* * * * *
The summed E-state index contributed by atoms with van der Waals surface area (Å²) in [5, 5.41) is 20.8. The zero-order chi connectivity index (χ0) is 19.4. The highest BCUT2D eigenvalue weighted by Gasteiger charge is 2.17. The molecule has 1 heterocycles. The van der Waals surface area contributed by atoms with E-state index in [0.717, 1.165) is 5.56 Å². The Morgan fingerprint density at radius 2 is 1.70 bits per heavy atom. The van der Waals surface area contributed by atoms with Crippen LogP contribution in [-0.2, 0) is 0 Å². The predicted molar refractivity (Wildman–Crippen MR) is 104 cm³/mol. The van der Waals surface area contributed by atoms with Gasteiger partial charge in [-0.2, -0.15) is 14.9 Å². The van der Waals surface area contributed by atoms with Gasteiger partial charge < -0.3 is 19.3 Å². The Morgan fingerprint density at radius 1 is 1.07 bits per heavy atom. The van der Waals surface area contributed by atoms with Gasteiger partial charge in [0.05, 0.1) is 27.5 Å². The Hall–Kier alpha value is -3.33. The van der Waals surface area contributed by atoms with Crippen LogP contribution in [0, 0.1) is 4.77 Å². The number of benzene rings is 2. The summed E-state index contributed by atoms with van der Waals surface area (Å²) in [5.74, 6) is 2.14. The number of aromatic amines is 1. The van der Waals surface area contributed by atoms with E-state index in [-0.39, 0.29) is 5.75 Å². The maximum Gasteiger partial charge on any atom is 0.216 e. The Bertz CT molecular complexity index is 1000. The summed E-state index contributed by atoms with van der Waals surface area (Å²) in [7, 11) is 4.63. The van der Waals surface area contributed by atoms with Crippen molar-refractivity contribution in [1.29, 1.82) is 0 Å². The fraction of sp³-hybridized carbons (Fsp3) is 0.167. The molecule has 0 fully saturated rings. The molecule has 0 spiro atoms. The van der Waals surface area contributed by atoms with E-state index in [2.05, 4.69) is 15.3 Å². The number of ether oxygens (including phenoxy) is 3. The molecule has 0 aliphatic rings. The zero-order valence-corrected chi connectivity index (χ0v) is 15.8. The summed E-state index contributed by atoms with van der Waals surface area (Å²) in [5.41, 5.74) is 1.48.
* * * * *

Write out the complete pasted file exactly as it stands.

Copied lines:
The summed E-state index contributed by atoms with van der Waals surface area (Å²) in [5, 5.41) is 20.8. The zero-order chi connectivity index (χ0) is 19.4. The highest BCUT2D eigenvalue weighted by Gasteiger charge is 2.17. The molecule has 1 heterocycles. The van der Waals surface area contributed by atoms with E-state index in [0.717, 1.165) is 5.56 Å². The Morgan fingerprint density at radius 2 is 1.70 bits per heavy atom. The van der Waals surface area contributed by atoms with Crippen LogP contribution in [-0.2, 0) is 0 Å². The predicted molar refractivity (Wildman–Crippen MR) is 104 cm³/mol. The van der Waals surface area contributed by atoms with Gasteiger partial charge in [-0.2, -0.15) is 14.9 Å². The van der Waals surface area contributed by atoms with Gasteiger partial charge < -0.3 is 19.3 Å². The Morgan fingerprint density at radius 1 is 1.07 bits per heavy atom. The van der Waals surface area contributed by atoms with Gasteiger partial charge in [0.05, 0.1) is 27.5 Å². The Hall–Kier alpha value is -3.33. The van der Waals surface area contributed by atoms with Crippen LogP contribution in [0, 0.1) is 4.77 Å². The number of benzene rings is 2. The summed E-state index contributed by atoms with van der Waals surface area (Å²) in [5.74, 6) is 2.14. The number of aromatic amines is 1. The van der Waals surface area contributed by atoms with E-state index in [-0.39, 0.29) is 5.75 Å². The maximum Gasteiger partial charge on any atom is 0.216 e. The Bertz CT molecular complexity index is 1000. The summed E-state index contributed by atoms with van der Waals surface area (Å²) in [7, 11) is 4.63. The van der Waals surface area contributed by atoms with Crippen molar-refractivity contribution in [1.29, 1.82) is 0 Å². The fraction of sp³-hybridized carbons (Fsp3) is 0.167. The molecule has 0 fully saturated rings. The molecule has 0 spiro atoms. The van der Waals surface area contributed by atoms with E-state index in [2.05, 4.69) is 15.3 Å². The number of ether oxygens (including phenoxy) is 3. The molecule has 0 aliphatic rings. The zero-order valence-corrected chi connectivity index (χ0v) is 15.8. The summed E-state index contributed by atoms with van der Waals surface area (Å²) in [5.41, 5.74) is 1.48.